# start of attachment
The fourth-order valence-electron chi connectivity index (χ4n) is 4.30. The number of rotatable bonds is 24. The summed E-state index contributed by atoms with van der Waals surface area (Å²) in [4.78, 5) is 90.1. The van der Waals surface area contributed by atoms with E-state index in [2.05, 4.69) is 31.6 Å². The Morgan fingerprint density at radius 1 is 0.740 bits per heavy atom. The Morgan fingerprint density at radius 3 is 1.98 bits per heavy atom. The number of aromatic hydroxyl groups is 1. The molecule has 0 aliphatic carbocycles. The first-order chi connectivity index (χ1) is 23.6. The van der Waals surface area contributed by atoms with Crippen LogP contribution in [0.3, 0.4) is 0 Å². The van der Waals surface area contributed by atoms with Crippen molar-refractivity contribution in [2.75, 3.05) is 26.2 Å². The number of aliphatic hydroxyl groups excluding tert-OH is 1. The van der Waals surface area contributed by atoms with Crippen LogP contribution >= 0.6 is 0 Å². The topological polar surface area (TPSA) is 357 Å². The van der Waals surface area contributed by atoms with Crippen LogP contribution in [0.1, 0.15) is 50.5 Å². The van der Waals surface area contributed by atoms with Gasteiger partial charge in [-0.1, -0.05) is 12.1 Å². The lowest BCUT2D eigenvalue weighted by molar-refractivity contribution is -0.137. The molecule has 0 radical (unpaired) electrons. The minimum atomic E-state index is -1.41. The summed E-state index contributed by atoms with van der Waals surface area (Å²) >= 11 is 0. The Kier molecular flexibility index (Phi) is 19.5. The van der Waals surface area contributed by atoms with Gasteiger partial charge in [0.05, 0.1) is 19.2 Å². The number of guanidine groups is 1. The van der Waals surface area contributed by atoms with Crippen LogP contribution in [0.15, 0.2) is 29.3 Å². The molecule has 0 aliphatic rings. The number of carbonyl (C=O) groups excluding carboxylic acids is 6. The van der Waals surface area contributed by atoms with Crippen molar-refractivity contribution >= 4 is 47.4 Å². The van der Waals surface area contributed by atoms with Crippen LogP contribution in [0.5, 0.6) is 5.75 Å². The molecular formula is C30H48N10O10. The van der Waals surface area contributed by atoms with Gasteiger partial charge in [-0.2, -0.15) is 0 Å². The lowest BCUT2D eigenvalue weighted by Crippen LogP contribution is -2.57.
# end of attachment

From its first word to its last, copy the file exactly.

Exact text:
The fourth-order valence-electron chi connectivity index (χ4n) is 4.30. The number of rotatable bonds is 24. The summed E-state index contributed by atoms with van der Waals surface area (Å²) in [4.78, 5) is 90.1. The van der Waals surface area contributed by atoms with E-state index in [2.05, 4.69) is 31.6 Å². The Morgan fingerprint density at radius 1 is 0.740 bits per heavy atom. The Morgan fingerprint density at radius 3 is 1.98 bits per heavy atom. The number of aromatic hydroxyl groups is 1. The molecule has 0 aliphatic carbocycles. The first-order chi connectivity index (χ1) is 23.6. The van der Waals surface area contributed by atoms with Crippen LogP contribution in [0.3, 0.4) is 0 Å². The van der Waals surface area contributed by atoms with Crippen molar-refractivity contribution in [2.75, 3.05) is 26.2 Å². The number of aliphatic hydroxyl groups excluding tert-OH is 1. The van der Waals surface area contributed by atoms with Crippen LogP contribution >= 0.6 is 0 Å². The topological polar surface area (TPSA) is 357 Å². The van der Waals surface area contributed by atoms with Crippen LogP contribution in [0.1, 0.15) is 50.5 Å². The van der Waals surface area contributed by atoms with Gasteiger partial charge in [-0.1, -0.05) is 12.1 Å². The lowest BCUT2D eigenvalue weighted by molar-refractivity contribution is -0.137. The molecule has 0 radical (unpaired) electrons. The minimum atomic E-state index is -1.41. The summed E-state index contributed by atoms with van der Waals surface area (Å²) >= 11 is 0. The Kier molecular flexibility index (Phi) is 19.5. The van der Waals surface area contributed by atoms with Gasteiger partial charge in [0.05, 0.1) is 19.2 Å². The number of guanidine groups is 1. The van der Waals surface area contributed by atoms with Crippen LogP contribution in [0.15, 0.2) is 29.3 Å². The molecule has 0 aliphatic rings. The number of carbonyl (C=O) groups excluding carboxylic acids is 6. The van der Waals surface area contributed by atoms with Crippen molar-refractivity contribution >= 4 is 47.4 Å². The van der Waals surface area contributed by atoms with Crippen LogP contribution in [0.5, 0.6) is 5.75 Å². The molecular formula is C30H48N10O10. The van der Waals surface area contributed by atoms with Gasteiger partial charge in [-0.2, -0.15) is 0 Å². The lowest BCUT2D eigenvalue weighted by Crippen LogP contribution is -2.57.